Animal’s Daily Ivory Trade News

Thanks as always to The Other McCain for the Rule Five links!

Moving on:  Elephants are being slaughtered in Botswana, one of southern Africa’s nations that actually isn’t a failed shithole.  Excerpt:

With 130,000 elephants, Botswana has been described as their last sanctuary in Africa as poaching for ivory continues to wipe out herds across the rest of the continent.

The first sign that was changing came two years ago when the BBC flew with Mr Chase close to the Namibian border and he discovered a string of elephant carcasses with their tusks removed for the first time.

But these latest killings have been found deep in Botswana – close to the protected Okavango Delta wildlife sanctuary, which attracts tourists from around the world.

“People did warn us of an impending poaching problem and we thought we were prepared for it,” said Mr Chase, who pointed to the disarmament of the country’s anti-poaching unit as a cause.

“The poachers are now turning their guns to Botswana. We have the world’s largest elephant population and it’s open season for poachers.

“Clearly we need to be doing more to stop the scale of what we are recording on our survey.”

Well, since you asked, I have a couple of ideas.  One of them, at least, may be a bit surprising to some folks.

1) Bring back the safari business.  This does something nothing else will; makes the elephants valuable to most of the regular people who live in Botswana.  Back in the glory days of the African big game hunts, the safari outfitters employed lots of local people and provided a lot of fresh meat to local villages.  This meant that the people in the villages and the countryside had incentive to protect the elephants (and other wildlife) whereas now, without any of that, plenty of folks just see elephants as big, sometimes dangerous animals who eat their crops and occasionally decide to flatten a few houses.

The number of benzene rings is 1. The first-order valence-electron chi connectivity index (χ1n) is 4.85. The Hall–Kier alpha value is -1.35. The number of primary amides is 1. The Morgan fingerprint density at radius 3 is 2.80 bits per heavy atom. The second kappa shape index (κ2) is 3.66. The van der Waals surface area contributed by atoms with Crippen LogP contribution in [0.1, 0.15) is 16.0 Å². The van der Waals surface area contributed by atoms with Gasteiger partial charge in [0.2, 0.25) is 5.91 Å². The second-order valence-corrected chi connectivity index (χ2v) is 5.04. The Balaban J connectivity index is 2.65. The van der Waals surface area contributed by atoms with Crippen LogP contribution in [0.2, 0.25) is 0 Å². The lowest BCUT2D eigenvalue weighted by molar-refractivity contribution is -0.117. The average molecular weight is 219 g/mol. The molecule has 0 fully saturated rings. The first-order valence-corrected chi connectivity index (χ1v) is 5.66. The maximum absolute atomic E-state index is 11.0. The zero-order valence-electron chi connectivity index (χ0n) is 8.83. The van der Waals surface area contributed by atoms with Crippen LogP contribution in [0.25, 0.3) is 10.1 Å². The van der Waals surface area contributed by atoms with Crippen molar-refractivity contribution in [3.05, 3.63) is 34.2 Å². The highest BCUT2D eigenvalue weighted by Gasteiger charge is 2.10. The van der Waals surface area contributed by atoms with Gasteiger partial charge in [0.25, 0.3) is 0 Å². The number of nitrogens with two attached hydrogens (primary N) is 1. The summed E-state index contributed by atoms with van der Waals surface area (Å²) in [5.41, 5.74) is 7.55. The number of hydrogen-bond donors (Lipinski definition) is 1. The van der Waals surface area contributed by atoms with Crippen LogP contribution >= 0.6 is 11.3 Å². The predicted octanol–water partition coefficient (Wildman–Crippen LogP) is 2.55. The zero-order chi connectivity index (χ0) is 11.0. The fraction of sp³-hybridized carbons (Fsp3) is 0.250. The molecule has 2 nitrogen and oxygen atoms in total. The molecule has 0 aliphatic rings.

2) Shoot poachers.  On sight.  No arrests, no nothing, no kidding; shoot them.  I’ve been told that back in the old days, the safari companies had quiet understandings with the various local governments that if their guides and so forth saw a poacher and shot him, the whole thing would be ignored.  But now, the linked article already refers to armed patrols; fine, we’re half-way there.  Find a poacher, shoot a poacher, and the incentives to gather illegal ivory would start to evaporate.

Africa has always been, and remains, a harsh place.  Seems to me the trick is to make it harsher on the right people.